Canon Thirteen — Divorce and Remarriage
The Church has always been involved in the work of healing and reconciliation. The Lord Jesus made no distinction between either physical or emotional healing. We as the Church of God are called by our Lord Jesus to bring healing and reconciliation to a broken and divided world. This sense of love and compassion must be extended to those faithful who experience the sting of divorce and subsequent remarriage.
For many churches, divorce is "the unforgivable sin," forever separating Christians from Church and sacrament. We recognize that divorce is a major trauma for all who experience it, whether we speak of the spouses or the children of a family. While the ideal is to avoid divorce, and that spouses be reconciled with one another through the grace of God, we are aware of its reality and ask God to heal our hearts when they have been broken by this reality.
Saint Paul, the apostle, in his epistle to the church at Rome, asks, “Who shall separate us from the love of Christ?” Too often, however, it is the church itself, which provides the answer. At the precise time when we have been broken and made vulnerable by the experience of divorce, our misery is compounded by a sense of condemnation by our Christian church. It is not the healing voice of Jesus we hear, like the Samaritan woman at the well in John’s gospel, but rather it is the voice and weight of law and the judgment of church leaders, which confront us and add to our grief. It is apparent that those who have divorced and remarried are in greater need of the sacramental life of the Church.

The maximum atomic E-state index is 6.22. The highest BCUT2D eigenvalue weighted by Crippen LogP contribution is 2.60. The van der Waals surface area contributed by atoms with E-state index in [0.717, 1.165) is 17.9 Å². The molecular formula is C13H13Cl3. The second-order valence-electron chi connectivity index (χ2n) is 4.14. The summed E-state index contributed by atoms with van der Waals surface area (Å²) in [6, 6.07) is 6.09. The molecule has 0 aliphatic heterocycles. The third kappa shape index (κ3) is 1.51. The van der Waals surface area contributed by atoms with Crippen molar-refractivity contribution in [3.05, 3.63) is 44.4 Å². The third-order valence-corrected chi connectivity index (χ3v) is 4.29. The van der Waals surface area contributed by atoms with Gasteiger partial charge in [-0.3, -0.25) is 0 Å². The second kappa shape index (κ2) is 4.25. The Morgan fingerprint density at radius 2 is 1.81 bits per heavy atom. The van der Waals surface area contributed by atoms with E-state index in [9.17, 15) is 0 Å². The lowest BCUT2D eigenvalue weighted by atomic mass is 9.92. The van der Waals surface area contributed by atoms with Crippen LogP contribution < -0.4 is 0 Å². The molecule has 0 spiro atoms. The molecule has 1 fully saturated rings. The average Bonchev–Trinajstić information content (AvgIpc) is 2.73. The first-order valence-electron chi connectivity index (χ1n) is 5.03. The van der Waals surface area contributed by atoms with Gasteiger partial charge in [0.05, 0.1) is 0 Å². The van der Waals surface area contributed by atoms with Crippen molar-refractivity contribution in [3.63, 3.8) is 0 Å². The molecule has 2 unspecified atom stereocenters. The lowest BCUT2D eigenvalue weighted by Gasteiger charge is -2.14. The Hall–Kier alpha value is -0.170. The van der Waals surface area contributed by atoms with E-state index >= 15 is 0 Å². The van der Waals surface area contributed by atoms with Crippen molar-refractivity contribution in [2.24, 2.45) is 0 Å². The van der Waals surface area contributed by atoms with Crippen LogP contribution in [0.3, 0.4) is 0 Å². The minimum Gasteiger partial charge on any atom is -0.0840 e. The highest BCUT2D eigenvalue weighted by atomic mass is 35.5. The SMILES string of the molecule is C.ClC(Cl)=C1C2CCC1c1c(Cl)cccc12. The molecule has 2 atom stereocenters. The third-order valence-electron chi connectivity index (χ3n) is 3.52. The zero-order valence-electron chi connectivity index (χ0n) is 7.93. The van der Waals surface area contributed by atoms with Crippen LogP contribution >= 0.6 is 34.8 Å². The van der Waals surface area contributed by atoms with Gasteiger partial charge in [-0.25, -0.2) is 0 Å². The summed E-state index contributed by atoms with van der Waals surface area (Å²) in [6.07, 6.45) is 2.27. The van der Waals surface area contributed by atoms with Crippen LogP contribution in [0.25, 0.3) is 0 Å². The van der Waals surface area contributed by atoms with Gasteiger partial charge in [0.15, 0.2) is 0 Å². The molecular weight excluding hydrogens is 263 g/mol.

We join our Eastern Christian brothers and sisters in an ancient tradition of supporting those who have remarried by counseling them to now reflect upon all that has passed and to grow in all that will come during their new marriage. Such growth can only be successful in union with the sacramental life of the Church and in the Church’s teaching on the life of prayer and the excellent way of love as taught in the Holy Scriptures and practiced by faithful families. To deny the gift of sexual union to those who have remarried is to destroy rather than to support the success of a remarried couple. Sexuality is a source and a celebration of love between husband and wife. It is a special and secret place, which allows intimate sharing. It is the measure of a healthy relationship between two individuals who are of the age and health to share in this manner.
Rather than condemnation and separation from Church and sacrament, compassionate guidance and loving support are the appropriate responses, which clergy and laity should offer. The strength of the Church depends upon the strength of our families, whether those families are formed by an original marriage or by a subsequent remarriage.
Both those who are divorced and remarried deserve to find prayerful support from their faith community. Our hope and our dream is that of wiping away every tear with the grace of the risen Christ, and celebrating the love of God as it exists between husband and wife, parent and child, our brothers and sisters of the Christian community, and between all of the human family. Every family is valuable and every marriage deserves support for its emotional, sexual, and economic stability.